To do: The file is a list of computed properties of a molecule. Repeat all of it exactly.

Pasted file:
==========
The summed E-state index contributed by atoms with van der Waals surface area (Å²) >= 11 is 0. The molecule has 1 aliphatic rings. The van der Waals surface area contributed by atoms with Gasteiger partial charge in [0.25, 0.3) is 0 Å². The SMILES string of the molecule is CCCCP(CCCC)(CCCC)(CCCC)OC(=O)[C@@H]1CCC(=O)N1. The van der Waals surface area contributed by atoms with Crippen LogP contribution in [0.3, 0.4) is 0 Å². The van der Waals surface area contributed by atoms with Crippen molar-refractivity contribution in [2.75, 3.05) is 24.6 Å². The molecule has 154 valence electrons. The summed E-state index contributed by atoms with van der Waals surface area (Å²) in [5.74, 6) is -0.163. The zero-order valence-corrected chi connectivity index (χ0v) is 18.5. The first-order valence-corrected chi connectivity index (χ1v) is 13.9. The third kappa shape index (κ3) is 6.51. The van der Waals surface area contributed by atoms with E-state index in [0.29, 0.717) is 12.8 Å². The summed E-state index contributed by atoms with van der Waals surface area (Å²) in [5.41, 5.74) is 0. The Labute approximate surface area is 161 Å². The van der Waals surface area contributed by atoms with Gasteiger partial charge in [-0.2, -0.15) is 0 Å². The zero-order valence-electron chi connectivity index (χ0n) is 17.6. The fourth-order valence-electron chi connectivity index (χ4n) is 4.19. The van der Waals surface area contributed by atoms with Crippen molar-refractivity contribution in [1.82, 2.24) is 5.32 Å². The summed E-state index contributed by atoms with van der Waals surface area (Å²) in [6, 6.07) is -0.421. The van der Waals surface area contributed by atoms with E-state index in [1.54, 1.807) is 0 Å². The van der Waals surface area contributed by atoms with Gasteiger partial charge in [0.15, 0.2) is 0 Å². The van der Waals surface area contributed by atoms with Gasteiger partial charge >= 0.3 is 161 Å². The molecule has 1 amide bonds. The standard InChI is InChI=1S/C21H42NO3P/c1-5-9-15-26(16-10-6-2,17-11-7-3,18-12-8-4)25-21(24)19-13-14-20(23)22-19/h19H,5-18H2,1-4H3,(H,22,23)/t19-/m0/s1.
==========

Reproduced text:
The summed E-state index contributed by atoms with van der Waals surface area (Å²) >= 11 is 0. The molecule has 1 aliphatic rings. The van der Waals surface area contributed by atoms with Gasteiger partial charge in [0.25, 0.3) is 0 Å². The SMILES string of the molecule is CCCCP(CCCC)(CCCC)(CCCC)OC(=O)[C@@H]1CCC(=O)N1. The van der Waals surface area contributed by atoms with Crippen LogP contribution in [0.3, 0.4) is 0 Å². The van der Waals surface area contributed by atoms with Crippen molar-refractivity contribution in [2.75, 3.05) is 24.6 Å². The molecule has 154 valence electrons. The summed E-state index contributed by atoms with van der Waals surface area (Å²) in [5.74, 6) is -0.163. The zero-order valence-corrected chi connectivity index (χ0v) is 18.5. The first-order valence-corrected chi connectivity index (χ1v) is 13.9. The third kappa shape index (κ3) is 6.51. The van der Waals surface area contributed by atoms with E-state index in [0.29, 0.717) is 12.8 Å². The summed E-state index contributed by atoms with van der Waals surface area (Å²) in [5.41, 5.74) is 0. The Labute approximate surface area is 161 Å². The van der Waals surface area contributed by atoms with Gasteiger partial charge in [-0.2, -0.15) is 0 Å². The zero-order valence-electron chi connectivity index (χ0n) is 17.6. The fourth-order valence-electron chi connectivity index (χ4n) is 4.19. The van der Waals surface area contributed by atoms with Crippen molar-refractivity contribution in [1.82, 2.24) is 5.32 Å². The summed E-state index contributed by atoms with van der Waals surface area (Å²) in [6, 6.07) is -0.421. The van der Waals surface area contributed by atoms with E-state index in [1.54, 1.807) is 0 Å². The van der Waals surface area contributed by atoms with Gasteiger partial charge in [0.15, 0.2) is 0 Å². The van der Waals surface area contributed by atoms with Gasteiger partial charge >= 0.3 is 161 Å². The molecule has 1 amide bonds. The standard InChI is InChI=1S/C21H42NO3P/c1-5-9-15-26(16-10-6-2,17-11-7-3,18-12-8-4)25-21(24)19-13-14-20(23)22-19/h19H,5-18H2,1-4H3,(H,22,23)/t19-/m0/s1.